Edited 2014-01-12 14:22 (UTC)
knockfourtimes: (to feel less alone)

[personal profile] knockfourtimes 2014-01-13 03:58 am (UTC)(link)
The first part of Ginsberg's response is refreshingly familiar, and more welcome than Don would have expected. Whatever sort of annoyance Ginsberg may have been, he had at least offered a different voice. Don hadn't been keen on listening to his words (he hadn't had time, he hadn't had patience, mostly he hadn't wanted to consider what these words might mean, what their speaker might one day do), but now they're a welcome change from the usual tinseled chatter. Welcome too because they sound like the Ginsberg who had gone away. (The thought again: that it is possible to come through. To defy those empty spaces and the prospect of absence.)

As for the rest... It's as if the walls have started to come down, and now he's anchored. Because those are words that don't fit in the break room maybe don't fit anywhere at all. But they should. There's necessity to the words, something immediate and unplanned and Jesus Christ, he'd just come in for a cup of coffee.

Don doesn't... join in or directly respond. He can't. It isn't the right place and he isn't the right person. What he does do is give the words the space they deserve. Require. Far from the silence of an awkward pause, this space hangs charged with thoughts that can't reach speaking. And though Don's eyes flicker away, he guides them back to Ginsberg. He can look at the man. He can do that much.

Somehow it feels better just to hear someone speak without masking. The truth of the words is harrowing, but at least it's truth. At least it isn't trying to hide. Don's experience was a different war, a different time, but everything about it strikes too similar. And in some ways - whatever Roger might say about glory and the good old days - each war is the same as the last, powered by the same uncomprehending rage the numb bureaucracy and the grinding of bones. Nothing changes that.

And of course. Of course you don't forget. War had put a deep-burned brand to Don's existence. It didn't matter how long he had been overseas, didn't matter what fighting he had or hadn't seen. Didn't matter how long ago it had been. Always, it lingers somewhere, ready to coil upward at the smallest sign.

He finds it difficult to believe that war leaves anyone unchanged. And he wonders how it may have altered Ginsberg. What it burned away and whether it brought anything to bronzing. War can bring out skills, even braveries (he won't say 'nobilities'; it's too cheap, too easy) in some. Not always. (Not in his case. He thinks, he knows.) Ginsberg might not appear or even sound changed, but these shifts occur on deeper levels, alterations in the dark, at almost the base level of being. Who can say what has occurred?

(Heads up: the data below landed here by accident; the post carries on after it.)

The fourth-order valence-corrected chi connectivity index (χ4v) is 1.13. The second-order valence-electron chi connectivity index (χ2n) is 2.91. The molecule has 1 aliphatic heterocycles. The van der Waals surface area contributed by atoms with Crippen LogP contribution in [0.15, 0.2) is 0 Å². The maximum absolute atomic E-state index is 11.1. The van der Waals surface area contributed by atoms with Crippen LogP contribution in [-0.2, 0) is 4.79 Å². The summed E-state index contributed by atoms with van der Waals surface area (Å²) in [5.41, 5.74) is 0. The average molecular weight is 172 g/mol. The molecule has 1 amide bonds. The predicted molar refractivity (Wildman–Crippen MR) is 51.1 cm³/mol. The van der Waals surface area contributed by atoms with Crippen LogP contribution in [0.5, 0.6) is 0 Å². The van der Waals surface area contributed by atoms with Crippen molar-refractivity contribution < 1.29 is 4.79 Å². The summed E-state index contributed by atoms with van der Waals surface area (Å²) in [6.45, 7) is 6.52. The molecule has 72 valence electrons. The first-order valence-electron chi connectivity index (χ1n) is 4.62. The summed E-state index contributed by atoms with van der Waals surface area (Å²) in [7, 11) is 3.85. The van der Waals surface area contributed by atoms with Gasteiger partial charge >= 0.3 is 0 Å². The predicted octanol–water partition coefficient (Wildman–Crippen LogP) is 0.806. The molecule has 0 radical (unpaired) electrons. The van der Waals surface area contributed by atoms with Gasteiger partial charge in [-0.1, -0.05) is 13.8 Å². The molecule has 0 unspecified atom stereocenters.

What occurred, and what stands now. Because Ginsberg is correct about coming back, as well, suggesting that it is the most difficult part. Don's departure from war had in many ways been less of a return than another beginning. There was nothing to come back to. (Save that glance of his family. Dick's family. Of... Adam. Sharp reminder that they still existed and that he'd had a home, though it was almost the last place he wanted to go; war had been bad but home hadn't been much better.) The world had looked different, somehow more wavered, but it had been his for the taking. His for the creating.

True returns were harder. From war. From nearly half a year's forced leave. From anything at all. Returns mean facing the expectations of others. Mean the questions that require formulaic responses. Wondering who will see beneath the veneer and what they might possibly think, how they might entertain judgment. (Judgment shouldn't matter. Shouldn't ever matter, but of course it does, of course it impacts even if the damage isn't felt until much later. Everyone sees and everyone determines, and eventually their impress mounts to some burning pressure.) Returns mean slowly feeling one's way back into the dynamics of an old world, wanting to find it the same and wishing desperately that something might have changed, something might reflect the wrenchings of the interval. Wishing there were a way to force open the eyes of others, make them understand that nothing, nothing is the same.

But it has always been necessary to play at sameness. To keep alive the image of an existence unshaken and unshakable, a reassurance that the world is safe and solid... Which is a laugh. It's never been stable and has never even verged on safety. Life is a balancing act, played out over unsuspected abysses. All of the pretense in the world can't keep those fractures from writing themselves into the fabric of existence.

So he knows. The harder it's become to maintain his own facade, the more deeply he's felt the truth of this uncertainty. But he can't say that to Ginsberg. Or he won't. Because it's true, but it isn't what you say, and more importantly, it isn't the only truth. There are hollow spaces in the world, yes, there are permanent spaces of uncertainty, yes. But somehow, somehow the human balancing act can navigate these shaky structures. (That's bullshit, but it isn't. It's impossible, but it's part and perhaps a large part of what's kept Don alive these past few years.)

So what do you say? What do you say?

"You won't be."

That isn't enough. It gets toward the idea, but what he wants to say is Ginsberg will almost certainly feel the sharp instability for months, maybe years. That it'll live on in mind and the body's memory long after everyone's forgotten he even went to war. What he wants to say is that even when the war seems to have covered all, when all has been destabilized and you're caught in a roiling of memory and terror, the world stands waiting just inches away. That it's possible to reach out a hand, open the eyes and find that everything's in place. That the war can attack from the inside, but there are ways out of it. There are ways to remember stability.